Photophysics of the chromophore of the green fluorescent protein
Synthetic analogues of chromophores of green fluorescent protein were
synthesised. The chromophore, which is highly fluorescent in the protein, is nearly
non-fluorescent in solution. The spectral properties of the. model chromophores
(absorption coefficients, oscillator strengths and effect of pH), were compared with
those of the corresponding proteins. The measurements compared well with the
results of theoretical calculations. Some important differences between chromophore
and protein spectra were noted. The effects of solvent polarity on absorption and
emission spectra were studied and analysed using the rc* and the reaction field factor
measures of solvent effects. The spectral shifts were small and more dependent on
hydrogen bonding interactions than solvent polarity. The low temperature excitation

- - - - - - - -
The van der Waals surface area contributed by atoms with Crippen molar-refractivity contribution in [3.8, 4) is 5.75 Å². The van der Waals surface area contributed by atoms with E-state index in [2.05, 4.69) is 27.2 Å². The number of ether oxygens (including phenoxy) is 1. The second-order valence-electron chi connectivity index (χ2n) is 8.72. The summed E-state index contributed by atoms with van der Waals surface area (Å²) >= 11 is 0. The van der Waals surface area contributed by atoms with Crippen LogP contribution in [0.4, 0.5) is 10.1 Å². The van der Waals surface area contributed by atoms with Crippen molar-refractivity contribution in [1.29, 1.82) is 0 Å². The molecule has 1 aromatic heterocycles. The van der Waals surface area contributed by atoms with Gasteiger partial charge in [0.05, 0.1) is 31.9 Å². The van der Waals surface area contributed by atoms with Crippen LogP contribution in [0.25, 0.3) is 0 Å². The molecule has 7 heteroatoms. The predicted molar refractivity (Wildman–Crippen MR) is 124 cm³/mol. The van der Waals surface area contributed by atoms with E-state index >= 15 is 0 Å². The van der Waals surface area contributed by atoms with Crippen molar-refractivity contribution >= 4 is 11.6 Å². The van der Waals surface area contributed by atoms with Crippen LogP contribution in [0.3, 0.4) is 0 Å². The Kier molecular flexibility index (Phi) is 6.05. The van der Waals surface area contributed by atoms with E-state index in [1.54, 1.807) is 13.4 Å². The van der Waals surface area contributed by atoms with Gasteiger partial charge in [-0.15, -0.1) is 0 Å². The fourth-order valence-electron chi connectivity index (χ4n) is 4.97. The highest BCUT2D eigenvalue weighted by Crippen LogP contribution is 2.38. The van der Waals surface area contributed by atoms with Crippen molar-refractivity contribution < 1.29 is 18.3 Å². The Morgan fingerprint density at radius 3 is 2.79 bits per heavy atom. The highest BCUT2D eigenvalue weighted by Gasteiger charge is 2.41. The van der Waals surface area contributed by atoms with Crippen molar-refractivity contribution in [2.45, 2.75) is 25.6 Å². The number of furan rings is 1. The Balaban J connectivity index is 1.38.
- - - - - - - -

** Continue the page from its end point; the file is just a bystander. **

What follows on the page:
and emission spectra were recorded and compared to room temperature spectra. The
effect of excitation wavelength on the emission spectra was investigated at low
temperature and revealed an edge excitation red shift.
The spectral properties of the model chromophores were investigated as a
function of temperature. The fluorescence increased dramatically as the temperature
decreased, even into the supercooled liquid and glass phases. This suggests that the
mechanism of radiationless decay is not strongly coupled to solvent viscosity, but
may be thermally activated. An isoviscosity analysis to separate these two
mechanisms gave inconclusive results. The ultrafast polarisation spectroscopy of the
model chromophores was then investigated as a function of protonation state,
viscosity and temperature. The ground state recovery time has two components. An
ultrafast recovery time of <5ps is assigned to internal conversion followed by
vibrational relaxation. A slower time (>50ps) was assigned to rotational relaxation.
A second isoviscosity analysis suggested that the mechanism of radiationless decay
above room temperature was nearly barrierless, and only weakly coupled to viscosity.
These data are most consistent with internal conversion due to cooperative
intramolecular rotation of the chromophore.